4 Places US Flag Never Flown at Half Mast

Discussion in 'Half Mast / Half Staff' started by USAFlags, Jun 8, 2006.

  1. USAFlags

    USAFlags Administrator Staff Member

    4 Places Flag Never Flown at Half Mast...
     
  2. thedadbin

    thedadbin Guest

    Hi Mark:

    What a great question! You are correct, it was very difficult to do research on this topic, as I found several different answers, not just four. I only came up with three that made common sense: The moon, during battle, and anywhere after noon on Memorial Day.

    The moon, of course, is a pretty obvious answer; there is no way to go in outer space every time an occasion calls for the flag on the moon to be flown at half-staff. The flag is always flown at full staff during battle. Historically, only the surrendering country would lower the flag to show defeat and allow the victorious country's flag to fly superior to their enemy. Of course, this would also signify the end of the battle. As far as Memorial Day is concerned, one of the guidelines in the US Code is to fly flags at half-staff until noon and then raise the flag to full staff the remainder of the day.

    I found other answers, but I could not find evidence to support these claims, or I found evidence that proved they do indeed fly at half-staff when appropriate. They are: the home of Betsy Ross; the Alamo; The site of the battle of Iwo Jima; The Tomb of the Unknown Soldier; and the USS Arizona (the site of the Pearl Harbor bombing).

    This is a great trivia question that should inspire many more posts. I welcome replies that may have found that elusive 4th answer!

    ~Melissa
     
  3. Peter Ansoff

    Peter Ansoff USA Flag Site Admin

    This seems to be a rather silly question if you think about it. There are lots of places in which flags are never half-masted. You normally don't half-mast a flag that is permanently attached to its pole, as is true of military colors (whether in battle or not), most flags displayed on private homes, indoor display flags and, of course, the flags on the moon.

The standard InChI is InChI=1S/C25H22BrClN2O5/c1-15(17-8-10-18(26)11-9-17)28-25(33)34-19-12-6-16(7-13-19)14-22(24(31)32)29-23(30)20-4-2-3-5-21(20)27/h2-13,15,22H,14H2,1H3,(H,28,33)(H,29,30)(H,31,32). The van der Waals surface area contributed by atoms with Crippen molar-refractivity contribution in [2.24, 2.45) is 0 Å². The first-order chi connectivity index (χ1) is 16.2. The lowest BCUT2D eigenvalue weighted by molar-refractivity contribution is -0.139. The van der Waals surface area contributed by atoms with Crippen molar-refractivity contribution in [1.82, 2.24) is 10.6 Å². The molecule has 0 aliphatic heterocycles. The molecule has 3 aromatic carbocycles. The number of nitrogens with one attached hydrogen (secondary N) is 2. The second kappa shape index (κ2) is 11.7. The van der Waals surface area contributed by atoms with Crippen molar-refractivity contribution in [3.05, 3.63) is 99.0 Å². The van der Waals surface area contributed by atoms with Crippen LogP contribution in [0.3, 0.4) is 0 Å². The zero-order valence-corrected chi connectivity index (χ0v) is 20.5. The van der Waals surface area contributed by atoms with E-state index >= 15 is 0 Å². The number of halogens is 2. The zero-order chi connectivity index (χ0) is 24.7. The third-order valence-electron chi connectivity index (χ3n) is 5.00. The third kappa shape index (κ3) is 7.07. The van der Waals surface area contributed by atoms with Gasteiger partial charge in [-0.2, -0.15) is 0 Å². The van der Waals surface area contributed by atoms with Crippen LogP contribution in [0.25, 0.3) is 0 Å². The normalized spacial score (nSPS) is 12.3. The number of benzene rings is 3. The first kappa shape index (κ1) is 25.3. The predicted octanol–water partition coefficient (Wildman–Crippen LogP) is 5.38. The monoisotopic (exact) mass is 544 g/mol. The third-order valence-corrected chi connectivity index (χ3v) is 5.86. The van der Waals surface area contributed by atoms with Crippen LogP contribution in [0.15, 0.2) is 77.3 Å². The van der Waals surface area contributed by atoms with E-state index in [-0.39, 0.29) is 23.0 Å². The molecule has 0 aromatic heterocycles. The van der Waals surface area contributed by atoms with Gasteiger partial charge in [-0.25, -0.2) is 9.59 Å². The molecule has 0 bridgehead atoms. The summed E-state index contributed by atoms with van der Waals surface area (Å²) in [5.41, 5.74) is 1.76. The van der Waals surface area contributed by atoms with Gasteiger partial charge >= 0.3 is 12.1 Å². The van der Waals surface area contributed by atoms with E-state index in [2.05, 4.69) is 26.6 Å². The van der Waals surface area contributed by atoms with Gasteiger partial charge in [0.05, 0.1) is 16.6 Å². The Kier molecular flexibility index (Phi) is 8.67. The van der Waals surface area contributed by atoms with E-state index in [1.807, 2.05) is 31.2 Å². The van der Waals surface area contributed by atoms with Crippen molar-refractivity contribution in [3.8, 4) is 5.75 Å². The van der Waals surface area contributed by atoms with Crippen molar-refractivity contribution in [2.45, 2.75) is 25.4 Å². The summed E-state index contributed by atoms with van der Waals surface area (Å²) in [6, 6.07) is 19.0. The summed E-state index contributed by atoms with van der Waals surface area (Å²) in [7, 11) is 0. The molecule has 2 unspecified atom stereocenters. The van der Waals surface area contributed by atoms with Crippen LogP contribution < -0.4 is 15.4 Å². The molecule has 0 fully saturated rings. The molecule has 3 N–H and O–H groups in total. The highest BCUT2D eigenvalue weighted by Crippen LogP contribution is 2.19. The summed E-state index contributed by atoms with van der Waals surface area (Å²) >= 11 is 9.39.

As Melissa pointed out earlier, lowering the flag to indicate surrender in battle has nothing to do with half-masting.

    Peter Ansoff
     
  4. Danceomany

    Danceomany New Member

    I don't necessarily agree with what Peter just said…about “As Melissa pointed out earlier, lowering the flag to indicate surrender in battle has nothing to do with half-masting. “

    Lowering the flag upon a death remembrance is to let Death’s invisible flag hang above our own flag. Traditionally, and in the current military, the flag was not lowered to halfway down the pole but rather raised to full mast then lowered one flag length down the mast to leave room for “surrendering to death in the battle of lifeâ€￾.



    Karen Scholes
     
  5. Peter Ansoff

    Peter Ansoff USA Flag Site Admin

    Hello, Karen -- glad to have you in the forum!

    Lowering the flag upon a death remembrance is to let Death’s invisible flag hang above our own flag. Traditionally, and in the current military, the flag was not lowered to halfway down the pole but rather raised to full mast then lowered one flag length down the mast to leave room for “surrendering to death in the battle of lifeâ€￾.

    My point was that half-masting as a sign of mourning, and lowering the flag as a sign of surrender, are different customs that probably did not have a common origin. I'll try to explain my reasoning below.

    According to W. G. Perrin's book "British Flags" (1922), the earliest known mention of half-masting occured in 1612. During an exploring expedition in the Arctic, the captain of one of the ships was killed by Eskimos. When she rejoined the other ship, "her ancient [=ensign] [was] hanging over the poop, which was a sign of death." Perrin remarks "We may conjecture that the original signification of the lowered flag was the passing away of the authority which the flag connoted."

    Hilary P. Mead (Commander, RN), comments in his book "Sea Flags" (1938), that "Several reasons have been advanced to account for the ceremony of hoisting half-mast flags. . .[one explanation] attributes the practice to a motive for making a ship look a slovenly as possible. Untidiness and slovenliness of appearance were supposed to be signs of grief . . . (amongst which may be mentioned [the biblical custom of] sackcloth and ashes) . . . in the Merchant Service ropes are left trailing and yards are scaldalized in furtherance of this principle." This explanation seems consistent with the account in Perrin. Mead continues:

    "Another explanation ascribes the custom to the principle of lowering banners and standards by way of salute. Regimental flags are placed on the ground during a salute to the Royal Family or foreign rulers, merchant ships dip their ensigns to men-of-war, and it naturally follows that national flags should be lowered for a length of time proportionate to the importance of the deceased person."